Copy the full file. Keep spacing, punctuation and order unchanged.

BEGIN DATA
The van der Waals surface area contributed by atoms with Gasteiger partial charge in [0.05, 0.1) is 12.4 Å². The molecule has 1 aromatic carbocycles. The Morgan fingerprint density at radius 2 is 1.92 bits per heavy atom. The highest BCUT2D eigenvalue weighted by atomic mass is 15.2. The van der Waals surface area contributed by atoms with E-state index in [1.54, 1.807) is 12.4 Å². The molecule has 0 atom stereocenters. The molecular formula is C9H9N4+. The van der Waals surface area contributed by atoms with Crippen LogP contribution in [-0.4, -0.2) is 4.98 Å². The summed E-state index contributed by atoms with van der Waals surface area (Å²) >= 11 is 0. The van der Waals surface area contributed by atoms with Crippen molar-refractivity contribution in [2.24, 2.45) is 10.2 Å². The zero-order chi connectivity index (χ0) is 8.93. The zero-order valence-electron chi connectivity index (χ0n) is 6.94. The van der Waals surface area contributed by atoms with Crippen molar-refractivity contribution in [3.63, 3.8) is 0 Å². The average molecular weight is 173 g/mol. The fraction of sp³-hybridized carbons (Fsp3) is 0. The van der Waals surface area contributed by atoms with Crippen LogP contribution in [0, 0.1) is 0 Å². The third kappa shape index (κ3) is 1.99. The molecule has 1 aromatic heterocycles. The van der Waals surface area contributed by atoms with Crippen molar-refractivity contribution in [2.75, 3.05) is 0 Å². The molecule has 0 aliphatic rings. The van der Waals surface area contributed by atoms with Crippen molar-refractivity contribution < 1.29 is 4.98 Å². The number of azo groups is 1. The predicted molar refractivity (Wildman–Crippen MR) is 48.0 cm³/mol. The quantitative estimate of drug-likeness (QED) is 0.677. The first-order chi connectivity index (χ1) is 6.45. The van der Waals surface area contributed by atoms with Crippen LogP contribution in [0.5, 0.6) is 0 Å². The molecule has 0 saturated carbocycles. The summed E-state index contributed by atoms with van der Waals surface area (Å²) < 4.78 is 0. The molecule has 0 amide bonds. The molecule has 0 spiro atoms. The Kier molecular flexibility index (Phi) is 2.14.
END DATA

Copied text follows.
The van der Waals surface area contributed by atoms with Gasteiger partial charge in [0.05, 0.1) is 12.4 Å². The molecule has 1 aromatic carbocycles. The Morgan fingerprint density at radius 2 is 1.92 bits per heavy atom. The highest BCUT2D eigenvalue weighted by atomic mass is 15.2. The van der Waals surface area contributed by atoms with E-state index in [1.54, 1.807) is 12.4 Å². The molecule has 0 atom stereocenters. The molecular formula is C9H9N4+. The van der Waals surface area contributed by atoms with Crippen LogP contribution in [-0.4, -0.2) is 4.98 Å². The summed E-state index contributed by atoms with van der Waals surface area (Å²) >= 11 is 0. The van der Waals surface area contributed by atoms with Crippen molar-refractivity contribution in [2.24, 2.45) is 10.2 Å². The zero-order chi connectivity index (χ0) is 8.93. The zero-order valence-electron chi connectivity index (χ0n) is 6.94. The van der Waals surface area contributed by atoms with Crippen molar-refractivity contribution in [3.63, 3.8) is 0 Å². The average molecular weight is 173 g/mol. The fraction of sp³-hybridized carbons (Fsp3) is 0. The van der Waals surface area contributed by atoms with Crippen LogP contribution in [0, 0.1) is 0 Å². The third kappa shape index (κ3) is 1.99. The molecule has 1 aromatic heterocycles. The van der Waals surface area contributed by atoms with Crippen molar-refractivity contribution in [2.75, 3.05) is 0 Å². The molecule has 0 aliphatic rings. The van der Waals surface area contributed by atoms with Crippen molar-refractivity contribution < 1.29 is 4.98 Å². The number of azo groups is 1. The predicted molar refractivity (Wildman–Crippen MR) is 48.0 cm³/mol. The quantitative estimate of drug-likeness (QED) is 0.677. The first-order chi connectivity index (χ1) is 6.45. The van der Waals surface area contributed by atoms with Crippen LogP contribution in [0.5, 0.6) is 0 Å². The molecule has 0 saturated carbocycles. The summed E-state index contributed by atoms with van der Waals surface area (Å²) < 4.78 is 0. The molecule has 0 amide bonds. The molecule has 0 spiro atoms. The Kier molecular flexibility index (Phi) is 2.14.